Oracle can’t hide documents giving an unprecedented glimpse into what the massive software company really thought about the Cover Oregon website debacle, a Marion County judge has ruled.
Some of the emails the firm had attempted to keep secret don’t look great for Oracle and its years of labor on Oregon’s failed technology project, according to copies reviewed by the Portland Tribune.
“This implementation is so screwed up,” wrote a software engineer for the company after a visit to Oregon in November 2013, more than a month after the website was supposed to be up and running. “I’m really at a loss as to how they could design such a system.”
Some of the new evidence doesn’t reflect well for Oregon, either. For instance, Oracle is citing a document in which the state assured the federal government the website was ready to go 12 months before officials pulled the plug on the project, saying it was too broken to fix.
Judge Courtland Geyer’s ruling releasing the Oracle documents was the latest in a series of legal setbacks for the company, which has been battling Oregon for nearly two years in a nasty court fight. The state seeks billions from the company over the $305 million health enrollment technology project that never launched, saying the company misled the state about the quality of its work.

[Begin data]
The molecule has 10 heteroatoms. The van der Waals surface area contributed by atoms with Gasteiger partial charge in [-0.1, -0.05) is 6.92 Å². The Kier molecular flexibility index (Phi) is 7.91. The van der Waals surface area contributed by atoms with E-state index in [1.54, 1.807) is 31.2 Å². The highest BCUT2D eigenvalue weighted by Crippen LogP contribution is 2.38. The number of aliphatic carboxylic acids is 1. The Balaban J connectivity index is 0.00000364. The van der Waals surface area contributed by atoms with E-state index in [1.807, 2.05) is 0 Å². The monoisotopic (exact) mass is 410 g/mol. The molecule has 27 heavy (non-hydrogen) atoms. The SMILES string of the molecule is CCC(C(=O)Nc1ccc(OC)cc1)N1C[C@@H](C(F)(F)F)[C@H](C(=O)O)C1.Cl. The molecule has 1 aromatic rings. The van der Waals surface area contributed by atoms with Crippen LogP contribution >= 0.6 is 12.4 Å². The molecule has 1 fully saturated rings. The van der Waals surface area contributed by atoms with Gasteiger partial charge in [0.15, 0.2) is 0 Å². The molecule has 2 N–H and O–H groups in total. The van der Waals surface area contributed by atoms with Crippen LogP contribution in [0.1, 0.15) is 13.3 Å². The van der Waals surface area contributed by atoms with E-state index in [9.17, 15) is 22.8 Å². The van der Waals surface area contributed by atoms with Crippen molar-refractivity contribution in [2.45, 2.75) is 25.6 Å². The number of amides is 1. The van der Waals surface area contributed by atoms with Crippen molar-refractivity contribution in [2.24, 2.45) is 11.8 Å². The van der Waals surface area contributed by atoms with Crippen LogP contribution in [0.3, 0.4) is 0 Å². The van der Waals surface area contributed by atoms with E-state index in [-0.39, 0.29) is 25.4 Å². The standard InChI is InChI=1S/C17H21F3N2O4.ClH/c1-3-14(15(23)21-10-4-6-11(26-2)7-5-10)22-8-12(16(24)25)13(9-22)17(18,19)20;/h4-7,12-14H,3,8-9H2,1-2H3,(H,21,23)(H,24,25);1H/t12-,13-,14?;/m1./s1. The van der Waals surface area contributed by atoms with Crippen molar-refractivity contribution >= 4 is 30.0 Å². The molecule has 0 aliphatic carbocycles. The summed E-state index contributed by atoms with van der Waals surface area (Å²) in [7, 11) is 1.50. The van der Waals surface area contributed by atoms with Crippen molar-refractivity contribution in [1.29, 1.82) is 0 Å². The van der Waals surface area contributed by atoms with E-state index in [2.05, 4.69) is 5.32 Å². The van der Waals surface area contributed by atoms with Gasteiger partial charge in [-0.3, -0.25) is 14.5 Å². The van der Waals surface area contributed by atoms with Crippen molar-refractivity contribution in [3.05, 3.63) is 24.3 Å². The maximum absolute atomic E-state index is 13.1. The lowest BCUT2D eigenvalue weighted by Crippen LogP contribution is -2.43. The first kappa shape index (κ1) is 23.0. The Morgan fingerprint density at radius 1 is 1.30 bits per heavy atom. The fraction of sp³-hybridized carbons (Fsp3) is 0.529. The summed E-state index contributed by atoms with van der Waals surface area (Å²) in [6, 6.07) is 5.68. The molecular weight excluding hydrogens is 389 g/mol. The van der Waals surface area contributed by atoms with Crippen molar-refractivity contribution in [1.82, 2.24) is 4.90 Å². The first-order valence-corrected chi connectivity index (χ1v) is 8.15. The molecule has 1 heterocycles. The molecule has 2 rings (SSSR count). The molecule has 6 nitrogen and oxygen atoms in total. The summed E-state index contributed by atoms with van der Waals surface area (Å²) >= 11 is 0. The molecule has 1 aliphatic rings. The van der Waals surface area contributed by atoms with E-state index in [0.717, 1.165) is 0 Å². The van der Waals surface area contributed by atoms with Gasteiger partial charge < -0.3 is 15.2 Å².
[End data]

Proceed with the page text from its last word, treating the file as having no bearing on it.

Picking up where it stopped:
In a Thursday hearing, the judge agreed with Oregon’s lawyers that the company had no legitimate reason to hide documents such as a developer’s email saying that without a software upgrade, the company was “rapoing (sic) the state of Oregon on something that will never work well.”
Oracle had blasted the state’s lawyers and the Portland Tribune after the newspaper published excerpts of the secret documents last month. The company’s top software architect had submitted a sworn statement saying why the documents needed to be confidential to protect trade secrets.
After Geyer’s ruling, however, the company issued a statement dismissing the excerpts’ significance: “This collection of one-off documents is the best the state has against a mountain of evidence, including publicly available documents commissioned by the state itself, that place the blame for the problems at Cover Oregon on state mismanagement, dysfunction and incompetence,” it said.
But the newly released documents — 10 of which the judge ordered immediately released with a few redactions — don’t help Oracle’s case.
In October 2013, for instance, the documents show some company employees were alarmed at the poor and unfinished state of Cover Oregon and felt the company’s team on-site wasn’t responding with appropriate concern. This negative internal assessment came even as company executives were assuring the state that Oracle was fully engaged in Oregon and the website would be ready for the public later that month.
On Oct. 16, an Oracle senior vice president asked members of the firm’s “A-team” to help with the Oregon project, for a “no BS assessment” of the situation. One responded that issues the team had raised months before had not been addressed, and “major functional issues exist including basic functionality like communication between components.”